We already know this year is not like last year. We've been out of our church buildings for these many months. Ministries are still happening, and worship is still happening, and yes "church" is still happening, but we can't ignore the fact that there are challenges ahead for next year's pledge campaign. The good news is that with some planning and teamwork and creativity now, you can be better prepared for those challenges come the fall.
And it's important. After all, the success of next fall's pledge campaign will directly affect the ministries your church can offer in 2021.
One important part of planning for the coming pledge campaign is to pull together data, both from last year's campaign, as well as new information. Now is a good time to look at some specifics from last year's campaign:
- How many people did you ask to participate in the pledge campaign last year? Who were they? How were they asked? When?
- How many said yes? How many did not?
- Do you have up-to-date names, email addresses, physical addresses, and phone numbers for everyone? Phone numbers will be important for follow up.
- What is the average pledge? How has it been trending? Are people regularly increasing their pledge amounts? (If pledged amounts have remained stable year after year, this suggests that better communication about the relationship between pledging and ministry is needed).
- What was the total amount raised and how did that compare to previous years?
As we look ahead to the 2021 campaign, we want to be crystal-clear on who is asked to participate, and make sure we have good contact information available. Now is the time to be collecting and double-checking contact information.
So: Will you include everyone you asked last year to participate in this year's pledge campaign? As above, make sure you have good contact information including phone #s. Who will you add to this year's campaign? What about people who have "re-connected" through online worship – perhaps former members who have moved away? (You will probably want special messaging for them. You don't need to figure that messaging out right now, but it is a good time to make sure you have good contact info).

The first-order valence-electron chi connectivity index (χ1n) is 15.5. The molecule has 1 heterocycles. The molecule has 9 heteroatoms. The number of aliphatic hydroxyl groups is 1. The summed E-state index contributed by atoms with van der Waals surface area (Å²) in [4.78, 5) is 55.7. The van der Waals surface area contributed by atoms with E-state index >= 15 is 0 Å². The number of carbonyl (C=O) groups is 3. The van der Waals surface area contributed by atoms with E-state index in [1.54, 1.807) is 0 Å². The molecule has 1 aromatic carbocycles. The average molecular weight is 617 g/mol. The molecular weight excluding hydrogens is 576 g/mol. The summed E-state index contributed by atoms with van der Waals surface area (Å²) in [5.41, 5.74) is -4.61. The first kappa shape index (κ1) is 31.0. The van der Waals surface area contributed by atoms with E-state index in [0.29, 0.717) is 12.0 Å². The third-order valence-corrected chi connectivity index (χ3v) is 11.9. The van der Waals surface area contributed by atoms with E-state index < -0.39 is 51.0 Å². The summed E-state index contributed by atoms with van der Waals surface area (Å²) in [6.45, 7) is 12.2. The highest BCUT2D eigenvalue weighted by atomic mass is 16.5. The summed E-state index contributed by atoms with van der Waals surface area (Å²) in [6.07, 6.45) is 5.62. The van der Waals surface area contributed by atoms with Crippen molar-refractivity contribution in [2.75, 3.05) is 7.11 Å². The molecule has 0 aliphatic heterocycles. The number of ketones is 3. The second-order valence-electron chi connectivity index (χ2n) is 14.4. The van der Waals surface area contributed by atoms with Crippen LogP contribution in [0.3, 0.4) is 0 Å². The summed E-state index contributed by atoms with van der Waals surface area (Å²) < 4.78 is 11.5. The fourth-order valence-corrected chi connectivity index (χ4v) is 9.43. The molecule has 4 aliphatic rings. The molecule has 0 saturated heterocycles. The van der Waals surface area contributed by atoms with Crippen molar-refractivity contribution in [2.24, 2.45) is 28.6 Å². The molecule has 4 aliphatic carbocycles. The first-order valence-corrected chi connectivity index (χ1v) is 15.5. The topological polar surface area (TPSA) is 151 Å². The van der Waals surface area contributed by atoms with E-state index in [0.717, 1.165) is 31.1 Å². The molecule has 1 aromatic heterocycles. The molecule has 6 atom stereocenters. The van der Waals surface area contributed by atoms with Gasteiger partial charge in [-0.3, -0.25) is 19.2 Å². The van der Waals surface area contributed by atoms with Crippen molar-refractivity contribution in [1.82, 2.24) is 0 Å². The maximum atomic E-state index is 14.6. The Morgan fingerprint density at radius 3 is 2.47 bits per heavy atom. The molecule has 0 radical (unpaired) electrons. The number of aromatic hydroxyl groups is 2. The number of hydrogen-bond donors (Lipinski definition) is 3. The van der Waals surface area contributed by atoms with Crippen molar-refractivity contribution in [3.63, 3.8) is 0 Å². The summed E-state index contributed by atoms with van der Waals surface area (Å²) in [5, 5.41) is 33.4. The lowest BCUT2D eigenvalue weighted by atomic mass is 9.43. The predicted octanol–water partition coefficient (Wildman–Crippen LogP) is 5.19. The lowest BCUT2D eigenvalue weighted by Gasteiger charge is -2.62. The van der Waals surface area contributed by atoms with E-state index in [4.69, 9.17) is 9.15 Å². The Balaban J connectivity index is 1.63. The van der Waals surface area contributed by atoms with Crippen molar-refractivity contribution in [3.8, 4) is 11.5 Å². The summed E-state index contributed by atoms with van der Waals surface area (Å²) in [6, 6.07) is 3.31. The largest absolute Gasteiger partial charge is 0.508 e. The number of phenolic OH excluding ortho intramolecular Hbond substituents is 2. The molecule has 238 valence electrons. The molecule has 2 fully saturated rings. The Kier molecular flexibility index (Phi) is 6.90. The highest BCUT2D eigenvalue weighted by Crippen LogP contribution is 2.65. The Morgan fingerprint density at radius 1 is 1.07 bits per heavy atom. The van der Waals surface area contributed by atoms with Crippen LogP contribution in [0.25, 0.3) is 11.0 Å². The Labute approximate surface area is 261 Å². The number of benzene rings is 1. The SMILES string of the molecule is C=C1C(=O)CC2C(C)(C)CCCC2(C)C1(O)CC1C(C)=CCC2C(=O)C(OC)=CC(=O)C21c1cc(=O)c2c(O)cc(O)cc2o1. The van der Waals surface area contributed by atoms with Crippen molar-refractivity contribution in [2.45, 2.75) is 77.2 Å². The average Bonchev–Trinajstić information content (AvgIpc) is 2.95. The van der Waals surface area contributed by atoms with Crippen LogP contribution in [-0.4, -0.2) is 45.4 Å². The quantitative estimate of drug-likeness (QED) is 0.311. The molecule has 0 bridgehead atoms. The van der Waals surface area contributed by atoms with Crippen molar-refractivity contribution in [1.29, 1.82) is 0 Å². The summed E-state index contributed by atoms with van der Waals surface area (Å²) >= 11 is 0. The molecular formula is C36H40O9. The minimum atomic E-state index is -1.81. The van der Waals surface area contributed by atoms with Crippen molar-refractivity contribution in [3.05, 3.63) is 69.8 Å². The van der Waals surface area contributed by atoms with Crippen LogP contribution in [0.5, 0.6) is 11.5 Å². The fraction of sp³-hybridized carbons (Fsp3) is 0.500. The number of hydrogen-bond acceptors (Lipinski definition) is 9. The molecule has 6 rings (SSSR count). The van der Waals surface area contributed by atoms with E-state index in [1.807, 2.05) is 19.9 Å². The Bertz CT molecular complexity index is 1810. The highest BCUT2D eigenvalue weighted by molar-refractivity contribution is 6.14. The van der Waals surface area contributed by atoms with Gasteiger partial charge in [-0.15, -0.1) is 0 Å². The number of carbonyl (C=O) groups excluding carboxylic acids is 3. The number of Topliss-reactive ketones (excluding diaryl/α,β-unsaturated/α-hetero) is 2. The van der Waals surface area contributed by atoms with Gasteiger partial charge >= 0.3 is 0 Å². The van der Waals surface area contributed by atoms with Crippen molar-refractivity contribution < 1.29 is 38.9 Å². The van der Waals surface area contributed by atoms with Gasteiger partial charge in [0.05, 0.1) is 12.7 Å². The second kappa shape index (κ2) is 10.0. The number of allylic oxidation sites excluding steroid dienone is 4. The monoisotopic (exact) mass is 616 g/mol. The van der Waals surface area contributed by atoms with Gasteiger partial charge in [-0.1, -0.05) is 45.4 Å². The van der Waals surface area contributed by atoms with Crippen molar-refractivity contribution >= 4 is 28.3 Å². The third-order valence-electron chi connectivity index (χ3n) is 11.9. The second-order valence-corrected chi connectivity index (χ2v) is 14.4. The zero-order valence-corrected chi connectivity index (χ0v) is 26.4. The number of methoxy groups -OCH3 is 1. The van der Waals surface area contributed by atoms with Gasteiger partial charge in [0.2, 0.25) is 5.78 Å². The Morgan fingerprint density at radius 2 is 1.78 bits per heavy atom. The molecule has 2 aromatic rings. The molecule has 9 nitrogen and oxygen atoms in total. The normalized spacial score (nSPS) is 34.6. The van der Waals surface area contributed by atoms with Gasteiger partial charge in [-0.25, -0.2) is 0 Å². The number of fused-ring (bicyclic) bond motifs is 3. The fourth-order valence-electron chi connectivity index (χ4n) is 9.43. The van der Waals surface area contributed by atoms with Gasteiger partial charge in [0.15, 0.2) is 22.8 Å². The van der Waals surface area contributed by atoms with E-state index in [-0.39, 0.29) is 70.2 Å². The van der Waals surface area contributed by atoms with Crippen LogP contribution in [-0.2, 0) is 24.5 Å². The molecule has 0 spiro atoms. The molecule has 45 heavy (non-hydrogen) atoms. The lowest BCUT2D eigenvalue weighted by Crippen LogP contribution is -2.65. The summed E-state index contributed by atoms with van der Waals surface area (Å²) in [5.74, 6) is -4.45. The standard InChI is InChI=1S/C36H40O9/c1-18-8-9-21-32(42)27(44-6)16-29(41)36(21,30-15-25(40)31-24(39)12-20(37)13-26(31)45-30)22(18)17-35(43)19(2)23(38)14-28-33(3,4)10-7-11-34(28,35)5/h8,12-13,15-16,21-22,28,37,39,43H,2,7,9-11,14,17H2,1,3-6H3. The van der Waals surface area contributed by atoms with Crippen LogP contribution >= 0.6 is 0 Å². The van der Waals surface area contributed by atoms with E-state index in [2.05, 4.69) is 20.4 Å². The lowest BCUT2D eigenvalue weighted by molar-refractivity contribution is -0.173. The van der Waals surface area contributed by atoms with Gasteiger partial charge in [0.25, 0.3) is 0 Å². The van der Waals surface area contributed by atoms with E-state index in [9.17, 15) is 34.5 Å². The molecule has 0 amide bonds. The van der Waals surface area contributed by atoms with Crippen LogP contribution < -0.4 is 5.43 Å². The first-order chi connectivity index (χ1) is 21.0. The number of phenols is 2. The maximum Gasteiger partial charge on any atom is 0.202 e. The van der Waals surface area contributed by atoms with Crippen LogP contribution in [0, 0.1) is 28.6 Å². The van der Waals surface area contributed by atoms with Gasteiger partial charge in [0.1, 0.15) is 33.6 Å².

What about new people who have connected with your church online during the past few months? Do you have their contact information? This can be challenging, but here are some ideas that can help:
- For Zoom attendees who have been invited through email, gather names and emails (since invitations are sent through email, someone should have those names and email addresses).
- Collecting contacts from live stream attendees on Facebook, YouTube, etc. can be challenging, but there are ideas to try. One way to connect with those folks is to have someone – probably not the clergyperson doing the service! – be available online during the service to help "steward" the guests: especially to welcome them for participating, and perhaps offer more information about your church.
- For past Facebook services, look through the comments and see if you recognize names. Keep track!
- For future Facebook and YouTube services, if you're not doing his already, offer people a reason to engage, like The Rev. Deacon Erik Soldwedel does during St. Paul's Paterson services by offering to sign folks up for the St. Paul's newsletter so they have more information on upcoming services,
- While you're at it, why not offer folks the chance to sign up for your e-news through separate facebook posts as well?
- For future Facebook and YouTube services, consider a "Digital Welcome Card" throughout the livestream service.
Those ideas should get you started on some good planning and data gathering that will be helpful this fall. Questions? Let me know, and remember that the StewardshipTeaching Team is available to provide parish-specific coaching! It's remarkably easy now to schedule and conduct do parish coaching through Zoom. For more information just reach out to me at firstname.lastname@example.org.